OSLO, Norway – For 20 years, oil companies and authorities have met on excursions, for lunch meetings and seminars to discuss how to increase oil recovery and streamline exploration. The conclusion is that sharing information benefits all parties.
This is in line with the ambition of the Force collaboration forum, which is to “play an important role in future value creation on the Norwegian shelf.” The goal is to facilitate cooperation between companies, authorities, and expert communities.
“It is impressive that Force is still going strong. This is probably because the forum is still relevant and pertinent,” says Dag Bering, the Norwegian Petroleum Directorate (NPD) geologist who originally conceived the idea that led to Force. When it started, Force consisted of 13 companies, the NPD, and the Research Council of Norway. At the time, Force only addressed issues relating to improved recovery.
The collaboration forum is now, as then, for companies that are qualified as licensees on the Norwegian shelf. As of today, nearly 50 companies have joined.
Its primary focus areas are improved exploration and improved oil and gas recovery.
Each area is led by a technical committee with members from eight companies, while many of the seminars and meetings are organized by various network groups. Joint industry projects (JIPs) are another collaborative arena – here the companies identify joint issues with specific challenges and establish projects across production licenses.
“Member companies pay about NOK 40,000 [$4,645] per year and there is, in principle, a ‘zero budget.’ The funds are spent on administration and joint activities,” says Eva Halland, who is an NPD geologist and chair of the Force secretariat.
The NPD also participates in Force – both as a member, secretariat and accountant; 1.5 full-time equivalents have been allocated for secretariat tasks.
“Most activities take place in our offices in Stavanger. But we encourage the companies to take the lead on other aspects; they are the ones who have to take responsibility for raising topics and issues,” says Eva Halland.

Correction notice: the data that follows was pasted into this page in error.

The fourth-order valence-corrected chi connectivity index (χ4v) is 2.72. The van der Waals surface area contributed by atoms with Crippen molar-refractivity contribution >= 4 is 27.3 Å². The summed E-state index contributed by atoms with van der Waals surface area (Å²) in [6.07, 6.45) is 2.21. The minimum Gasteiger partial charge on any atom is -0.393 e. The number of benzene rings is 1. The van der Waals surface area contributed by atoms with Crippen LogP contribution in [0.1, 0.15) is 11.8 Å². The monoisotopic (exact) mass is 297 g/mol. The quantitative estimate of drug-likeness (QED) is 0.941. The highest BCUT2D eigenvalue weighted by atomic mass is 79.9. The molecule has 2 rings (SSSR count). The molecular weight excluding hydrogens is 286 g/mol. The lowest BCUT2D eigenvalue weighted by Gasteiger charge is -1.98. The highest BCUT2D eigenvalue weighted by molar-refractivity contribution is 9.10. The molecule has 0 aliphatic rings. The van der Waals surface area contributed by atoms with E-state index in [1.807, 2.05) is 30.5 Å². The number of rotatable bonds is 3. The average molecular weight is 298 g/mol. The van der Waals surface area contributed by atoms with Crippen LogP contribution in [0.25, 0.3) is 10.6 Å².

And this they do; Halland is often surprised at how open they are, and how much they share, when they meet at seminars and lunch meetings. This is most likely a recognition of the fact that the more you share, the more others will share in return. And the activity level has been rising in recent years:
“After we restructured the work in 2012, Force has gained a second wind. The committees are working well, and the activities are generally full and have waiting lists. Some of the seminars are also transmitted via video. The discussions are open, participants are active and people tell us they feel the activities are valuable,” says Halland, who admits that she is sometimes impressed with what brings people in: “The topics are often very specific and can be fairly narrow. For example, we had a two-day seminar on biostratigraphy that was very well-attended. No-one else delves into the details like that, the major conferences are usually much more general.”
The activities organized by non-commercial Force are also immune to the cutbacks and savings measures in the oil industry.
But does Force contribute to improved exploration and recovery of more oil and gas on the shelf? Halland believes it does. Because good discussions and sharing of knowledge and experience motivate people and make them more aware – which in turn affects the jobs they do.
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